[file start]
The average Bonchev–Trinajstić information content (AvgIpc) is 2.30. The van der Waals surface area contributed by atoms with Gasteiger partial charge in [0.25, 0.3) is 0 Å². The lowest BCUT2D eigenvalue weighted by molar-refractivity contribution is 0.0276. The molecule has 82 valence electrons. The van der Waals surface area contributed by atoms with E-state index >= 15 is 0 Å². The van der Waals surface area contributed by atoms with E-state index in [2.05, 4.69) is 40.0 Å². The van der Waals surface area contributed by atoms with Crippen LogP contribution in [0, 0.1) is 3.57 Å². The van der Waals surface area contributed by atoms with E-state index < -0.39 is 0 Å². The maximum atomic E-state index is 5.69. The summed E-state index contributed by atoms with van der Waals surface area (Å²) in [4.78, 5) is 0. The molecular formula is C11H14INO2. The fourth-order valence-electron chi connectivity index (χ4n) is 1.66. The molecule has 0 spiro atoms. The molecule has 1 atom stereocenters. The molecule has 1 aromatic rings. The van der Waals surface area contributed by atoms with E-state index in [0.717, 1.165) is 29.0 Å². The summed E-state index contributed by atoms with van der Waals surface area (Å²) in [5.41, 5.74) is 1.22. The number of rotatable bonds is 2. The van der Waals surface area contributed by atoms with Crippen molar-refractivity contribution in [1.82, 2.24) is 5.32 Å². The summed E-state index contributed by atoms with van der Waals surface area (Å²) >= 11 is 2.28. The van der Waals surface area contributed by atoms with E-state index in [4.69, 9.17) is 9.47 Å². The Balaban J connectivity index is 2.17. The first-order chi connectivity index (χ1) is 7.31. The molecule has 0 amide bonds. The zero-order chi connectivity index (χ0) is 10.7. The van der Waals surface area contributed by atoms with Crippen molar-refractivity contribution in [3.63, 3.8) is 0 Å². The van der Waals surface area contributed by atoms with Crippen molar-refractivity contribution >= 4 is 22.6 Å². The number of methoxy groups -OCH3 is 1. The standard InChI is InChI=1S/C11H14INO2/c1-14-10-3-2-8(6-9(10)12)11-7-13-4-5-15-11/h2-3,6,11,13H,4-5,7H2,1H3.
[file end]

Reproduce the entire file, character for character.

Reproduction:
The average Bonchev–Trinajstić information content (AvgIpc) is 2.30. The van der Waals surface area contributed by atoms with Gasteiger partial charge in [0.25, 0.3) is 0 Å². The lowest BCUT2D eigenvalue weighted by molar-refractivity contribution is 0.0276. The molecule has 82 valence electrons. The van der Waals surface area contributed by atoms with E-state index >= 15 is 0 Å². The van der Waals surface area contributed by atoms with E-state index in [2.05, 4.69) is 40.0 Å². The van der Waals surface area contributed by atoms with Crippen LogP contribution in [0, 0.1) is 3.57 Å². The van der Waals surface area contributed by atoms with E-state index < -0.39 is 0 Å². The maximum atomic E-state index is 5.69. The summed E-state index contributed by atoms with van der Waals surface area (Å²) in [4.78, 5) is 0. The molecular formula is C11H14INO2. The fourth-order valence-electron chi connectivity index (χ4n) is 1.66. The molecule has 0 spiro atoms. The molecule has 1 atom stereocenters. The molecule has 1 aromatic rings. The van der Waals surface area contributed by atoms with E-state index in [0.717, 1.165) is 29.0 Å². The summed E-state index contributed by atoms with van der Waals surface area (Å²) in [5.41, 5.74) is 1.22. The number of rotatable bonds is 2. The van der Waals surface area contributed by atoms with Crippen molar-refractivity contribution in [1.82, 2.24) is 5.32 Å². The summed E-state index contributed by atoms with van der Waals surface area (Å²) >= 11 is 2.28. The van der Waals surface area contributed by atoms with E-state index in [4.69, 9.17) is 9.47 Å². The Balaban J connectivity index is 2.17. The first-order chi connectivity index (χ1) is 7.31. The molecule has 0 amide bonds. The zero-order chi connectivity index (χ0) is 10.7. The van der Waals surface area contributed by atoms with Crippen molar-refractivity contribution in [3.63, 3.8) is 0 Å². The van der Waals surface area contributed by atoms with Crippen molar-refractivity contribution >= 4 is 22.6 Å². The number of methoxy groups -OCH3 is 1. The standard InChI is InChI=1S/C11H14INO2/c1-14-10-3-2-8(6-9(10)12)11-7-13-4-5-15-11/h2-3,6,11,13H,4-5,7H2,1H3.